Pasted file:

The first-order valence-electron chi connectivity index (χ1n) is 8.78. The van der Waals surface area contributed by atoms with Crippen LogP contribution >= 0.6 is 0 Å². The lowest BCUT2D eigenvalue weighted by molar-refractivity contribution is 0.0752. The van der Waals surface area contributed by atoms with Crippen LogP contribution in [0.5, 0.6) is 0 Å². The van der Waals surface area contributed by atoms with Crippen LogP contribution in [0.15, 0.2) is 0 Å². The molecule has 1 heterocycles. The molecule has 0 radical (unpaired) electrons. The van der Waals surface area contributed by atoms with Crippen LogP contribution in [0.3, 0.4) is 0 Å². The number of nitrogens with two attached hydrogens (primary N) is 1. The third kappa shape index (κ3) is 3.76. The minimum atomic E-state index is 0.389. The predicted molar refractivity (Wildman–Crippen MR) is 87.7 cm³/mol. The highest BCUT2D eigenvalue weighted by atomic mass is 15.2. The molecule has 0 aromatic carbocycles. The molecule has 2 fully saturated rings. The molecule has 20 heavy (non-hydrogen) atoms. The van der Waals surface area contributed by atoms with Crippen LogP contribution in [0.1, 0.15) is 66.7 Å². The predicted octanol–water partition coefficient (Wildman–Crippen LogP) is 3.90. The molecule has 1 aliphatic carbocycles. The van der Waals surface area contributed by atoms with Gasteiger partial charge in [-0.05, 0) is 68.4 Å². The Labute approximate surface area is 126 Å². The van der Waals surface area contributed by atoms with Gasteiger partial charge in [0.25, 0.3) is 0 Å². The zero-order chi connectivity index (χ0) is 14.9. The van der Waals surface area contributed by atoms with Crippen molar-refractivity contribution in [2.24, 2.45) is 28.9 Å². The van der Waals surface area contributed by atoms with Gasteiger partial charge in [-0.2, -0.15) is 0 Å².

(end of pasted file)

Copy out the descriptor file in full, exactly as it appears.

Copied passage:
The first-order valence-electron chi connectivity index (χ1n) is 8.78. The van der Waals surface area contributed by atoms with Crippen LogP contribution >= 0.6 is 0 Å². The lowest BCUT2D eigenvalue weighted by molar-refractivity contribution is 0.0752. The van der Waals surface area contributed by atoms with Crippen LogP contribution in [0.5, 0.6) is 0 Å². The van der Waals surface area contributed by atoms with Crippen LogP contribution in [0.15, 0.2) is 0 Å². The molecule has 1 heterocycles. The molecule has 0 radical (unpaired) electrons. The van der Waals surface area contributed by atoms with Crippen LogP contribution in [0.3, 0.4) is 0 Å². The number of nitrogens with two attached hydrogens (primary N) is 1. The third kappa shape index (κ3) is 3.76. The minimum atomic E-state index is 0.389. The predicted molar refractivity (Wildman–Crippen MR) is 87.7 cm³/mol. The highest BCUT2D eigenvalue weighted by atomic mass is 15.2. The molecule has 0 aromatic carbocycles. The molecule has 2 fully saturated rings. The molecule has 20 heavy (non-hydrogen) atoms. The van der Waals surface area contributed by atoms with Crippen LogP contribution in [0.1, 0.15) is 66.7 Å². The predicted octanol–water partition coefficient (Wildman–Crippen LogP) is 3.90. The molecule has 1 aliphatic carbocycles. The van der Waals surface area contributed by atoms with Gasteiger partial charge in [-0.05, 0) is 68.4 Å². The Labute approximate surface area is 126 Å². The van der Waals surface area contributed by atoms with Gasteiger partial charge in [0.25, 0.3) is 0 Å². The zero-order chi connectivity index (χ0) is 14.9. The van der Waals surface area contributed by atoms with Crippen molar-refractivity contribution in [2.24, 2.45) is 28.9 Å². The van der Waals surface area contributed by atoms with Gasteiger partial charge in [-0.2, -0.15) is 0 Å².